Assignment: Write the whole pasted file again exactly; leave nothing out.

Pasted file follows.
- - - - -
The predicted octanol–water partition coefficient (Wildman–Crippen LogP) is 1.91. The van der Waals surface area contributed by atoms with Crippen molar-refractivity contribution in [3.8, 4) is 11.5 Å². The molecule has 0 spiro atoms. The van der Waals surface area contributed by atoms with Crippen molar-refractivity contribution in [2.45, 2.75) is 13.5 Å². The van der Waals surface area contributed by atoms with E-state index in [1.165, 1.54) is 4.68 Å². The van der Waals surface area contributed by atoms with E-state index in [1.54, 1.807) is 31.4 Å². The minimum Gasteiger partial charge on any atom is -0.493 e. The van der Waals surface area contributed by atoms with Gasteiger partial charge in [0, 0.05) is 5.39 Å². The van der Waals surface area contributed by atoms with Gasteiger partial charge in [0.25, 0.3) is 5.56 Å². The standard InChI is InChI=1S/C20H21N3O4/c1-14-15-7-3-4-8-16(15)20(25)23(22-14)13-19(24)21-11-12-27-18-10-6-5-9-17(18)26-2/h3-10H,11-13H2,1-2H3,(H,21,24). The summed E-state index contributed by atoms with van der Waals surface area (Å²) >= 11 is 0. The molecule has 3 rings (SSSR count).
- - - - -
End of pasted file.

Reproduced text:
The predicted octanol–water partition coefficient (Wildman–Crippen LogP) is 1.91. The van der Waals surface area contributed by atoms with Crippen molar-refractivity contribution in [3.8, 4) is 11.5 Å². The molecule has 0 spiro atoms. The van der Waals surface area contributed by atoms with Crippen molar-refractivity contribution in [2.45, 2.75) is 13.5 Å². The van der Waals surface area contributed by atoms with E-state index in [1.165, 1.54) is 4.68 Å². The van der Waals surface area contributed by atoms with E-state index in [1.54, 1.807) is 31.4 Å². The minimum Gasteiger partial charge on any atom is -0.493 e. The van der Waals surface area contributed by atoms with Gasteiger partial charge in [0, 0.05) is 5.39 Å². The van der Waals surface area contributed by atoms with Gasteiger partial charge in [0.25, 0.3) is 5.56 Å². The standard InChI is InChI=1S/C20H21N3O4/c1-14-15-7-3-4-8-16(15)20(25)23(22-14)13-19(24)21-11-12-27-18-10-6-5-9-17(18)26-2/h3-10H,11-13H2,1-2H3,(H,21,24). The summed E-state index contributed by atoms with van der Waals surface area (Å²) >= 11 is 0. The molecule has 3 rings (SSSR count).